How green is my diet? Organic food in Russia

Russia has been a little slow to get off the organic blocks initially, but now the market is picking up with gusto – so pay attention exporters!

Russians are becoming more and more health conscious. A younger generation is turning away from fatty and sugary foodstuffs. Instead, young Russians want greener, cleaner tastes to dance across their palettes. The results are a rapidly growing market – one which is reliant on imports to keep growth consistent.

Russia’s expanding organic food market

Currently, the size of the organic sector, in Russia treated as a sub-segment of the overall health food market, is up to $250m. Globally, this is a little on the small side. Worldwide, organic and green foodstuffs is an industry worth approximately $100 billion. Even so, Russian organic food sales have tripled since the start of the decade. This growth wasn’t even hampered by the Russian recession, nor its ongoing trade spat with the EU, US and other key agricultural suppliers. “The crisis did not kill the consumption of organic products,” says Oleg Mironenko, Executive Directior of Russia’s National Organic Union. “Maybe the average pay check fell, but the demand remained.”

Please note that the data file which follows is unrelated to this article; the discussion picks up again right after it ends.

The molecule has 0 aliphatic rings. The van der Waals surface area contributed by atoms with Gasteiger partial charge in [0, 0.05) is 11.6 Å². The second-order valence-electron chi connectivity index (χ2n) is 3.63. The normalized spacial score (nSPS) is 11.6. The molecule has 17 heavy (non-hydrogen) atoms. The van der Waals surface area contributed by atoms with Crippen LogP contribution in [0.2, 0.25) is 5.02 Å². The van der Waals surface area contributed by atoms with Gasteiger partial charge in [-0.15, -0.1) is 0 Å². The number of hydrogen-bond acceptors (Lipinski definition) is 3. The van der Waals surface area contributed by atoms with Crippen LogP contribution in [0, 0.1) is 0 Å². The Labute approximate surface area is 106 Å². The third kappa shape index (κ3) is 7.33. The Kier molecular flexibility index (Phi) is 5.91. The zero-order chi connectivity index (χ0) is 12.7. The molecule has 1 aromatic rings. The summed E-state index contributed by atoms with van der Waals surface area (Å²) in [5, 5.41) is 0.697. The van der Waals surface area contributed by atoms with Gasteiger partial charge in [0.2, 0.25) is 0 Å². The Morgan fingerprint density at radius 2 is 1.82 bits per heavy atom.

Russians have consistently been buying 10% more natural foods year-on-year since 2010. 44% of the greater health foods sector is made up by natural produce, according to research from NeoAnalytics. As such, the nation is one of the fastest growing markets for these products in the world. Currently, growth rates are outstripping those from the Philippines, Madagascar, and even agricultural powerhouse Italy.

Imports cover the bulk of natural health food products in Russia

Up to 85% of all the health foods in Russia, including organic items, are imported. There are a couple of reasons for this. Firstly, lack of domestic development of farming in a sustainable, pesticide-free, natural way. Russia is not for trying though. It’s on President Putin’s agenda to make Russia a net exporter of organic goods, so agriculture is seeing big state support in this area. Another is trust. Food labelling in Russia is not the most accurate, regarding locally produced goods. See the abundance of “fake” dairy products in stores nationwide as an example.

The regulations governing what can and can’t be considered organic in Russia are still being developed. International brands, particularly in countries with strong healthy foodstuff sales and production, have no such qualms. Their regulatory framework and labelling regimes have already been worked out. Simply put, if it’s an imported product, and the label says it’s organic, then chances are, in Russia, it actually is. Specialist importers, like Moscow-based Arivera, handle such shipments. You’ll find a great number of them at the international WorldFood Moscow food & drink exhibition.